Antyodaya Anna Yojana (AAY)
This scheme was launched in December 2000. Under this scheme one crore of the poorer among the BPL families, covered by the Public Distribution System (PDS) were identified. Twenty-five kilograms of food grains were made available to each of the eligible family at a highly subsidized rate. After about two years, the quantity was enhanced from 25 kg to 35 kg. In June 2003, and August 2004, additional 50 lakh families were added to this scheme twice. In this way about 2 crore families have been brought under the AAY.    
Food for Work (FFW)
This programme was launched in November 2004 in 150 most backward districts of the country. The main objective of this scheme is to intensify the generation of supplementary wage employment. This scheme is open to all rural poor who are willing to do unskilled labour. In return of the work, the workers are supplied foodgrains or money as they like.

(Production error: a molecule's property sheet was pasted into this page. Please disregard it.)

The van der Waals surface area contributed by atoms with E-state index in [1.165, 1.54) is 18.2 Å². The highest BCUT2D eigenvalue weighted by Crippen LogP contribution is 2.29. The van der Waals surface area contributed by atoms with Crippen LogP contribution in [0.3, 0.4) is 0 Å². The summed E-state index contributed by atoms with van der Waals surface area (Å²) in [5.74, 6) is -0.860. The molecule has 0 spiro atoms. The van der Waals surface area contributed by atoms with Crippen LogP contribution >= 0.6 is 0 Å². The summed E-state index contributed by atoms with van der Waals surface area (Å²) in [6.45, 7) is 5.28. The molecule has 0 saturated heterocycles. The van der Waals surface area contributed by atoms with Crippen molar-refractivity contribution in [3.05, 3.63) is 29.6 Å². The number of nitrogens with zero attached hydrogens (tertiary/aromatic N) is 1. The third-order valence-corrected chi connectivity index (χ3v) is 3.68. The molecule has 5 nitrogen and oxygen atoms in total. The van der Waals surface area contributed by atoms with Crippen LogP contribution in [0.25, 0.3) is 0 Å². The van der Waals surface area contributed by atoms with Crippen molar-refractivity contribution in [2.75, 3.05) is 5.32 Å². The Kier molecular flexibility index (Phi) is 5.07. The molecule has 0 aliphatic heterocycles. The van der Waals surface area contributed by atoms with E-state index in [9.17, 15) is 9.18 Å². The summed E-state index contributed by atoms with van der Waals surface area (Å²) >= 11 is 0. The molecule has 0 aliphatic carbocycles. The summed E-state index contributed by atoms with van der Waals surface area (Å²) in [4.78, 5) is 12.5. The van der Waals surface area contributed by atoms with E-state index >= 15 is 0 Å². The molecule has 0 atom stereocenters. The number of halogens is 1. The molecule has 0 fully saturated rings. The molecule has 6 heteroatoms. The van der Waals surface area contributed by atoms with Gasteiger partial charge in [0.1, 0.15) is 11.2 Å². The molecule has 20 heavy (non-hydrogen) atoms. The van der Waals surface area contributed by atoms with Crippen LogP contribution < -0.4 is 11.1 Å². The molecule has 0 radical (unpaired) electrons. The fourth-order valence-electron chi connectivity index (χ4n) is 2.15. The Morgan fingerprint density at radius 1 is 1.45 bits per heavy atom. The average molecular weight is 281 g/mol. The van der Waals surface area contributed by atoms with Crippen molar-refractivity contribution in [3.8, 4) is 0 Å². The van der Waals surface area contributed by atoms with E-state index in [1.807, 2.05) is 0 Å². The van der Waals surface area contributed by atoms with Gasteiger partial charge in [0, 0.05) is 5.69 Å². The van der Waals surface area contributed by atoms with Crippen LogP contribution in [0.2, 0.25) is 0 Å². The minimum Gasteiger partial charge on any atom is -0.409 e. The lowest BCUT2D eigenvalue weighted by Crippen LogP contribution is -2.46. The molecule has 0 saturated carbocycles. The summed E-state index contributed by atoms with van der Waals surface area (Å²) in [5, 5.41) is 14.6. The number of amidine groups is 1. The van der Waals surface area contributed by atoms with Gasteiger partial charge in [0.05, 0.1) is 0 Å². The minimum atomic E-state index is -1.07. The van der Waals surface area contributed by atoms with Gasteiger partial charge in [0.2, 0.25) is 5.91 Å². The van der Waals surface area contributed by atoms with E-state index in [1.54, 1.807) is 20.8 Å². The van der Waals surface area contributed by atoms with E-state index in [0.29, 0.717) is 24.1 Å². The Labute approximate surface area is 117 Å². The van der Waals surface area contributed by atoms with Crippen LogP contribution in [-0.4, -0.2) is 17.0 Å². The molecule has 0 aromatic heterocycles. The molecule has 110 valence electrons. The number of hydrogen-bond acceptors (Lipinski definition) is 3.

Q.9: Why is the buffer stock created by the government?
Ans: A buffer stock of food grains is created by the government so that it can be distributed in the food deficit areas and among the poorer strata of the society at a price much lower than the market price. A buffer stock also helps to resolve the problem of food shortage during adverse weather conditions, disaster or calamity. Thus maintaining buffer stock is a step taken by the government in order to ensure food security.
Q.10: Write notes on:
(a) Minimum support price
(b) Buffer stock
(c) Issue price
(d) Fair price shops  
Ans: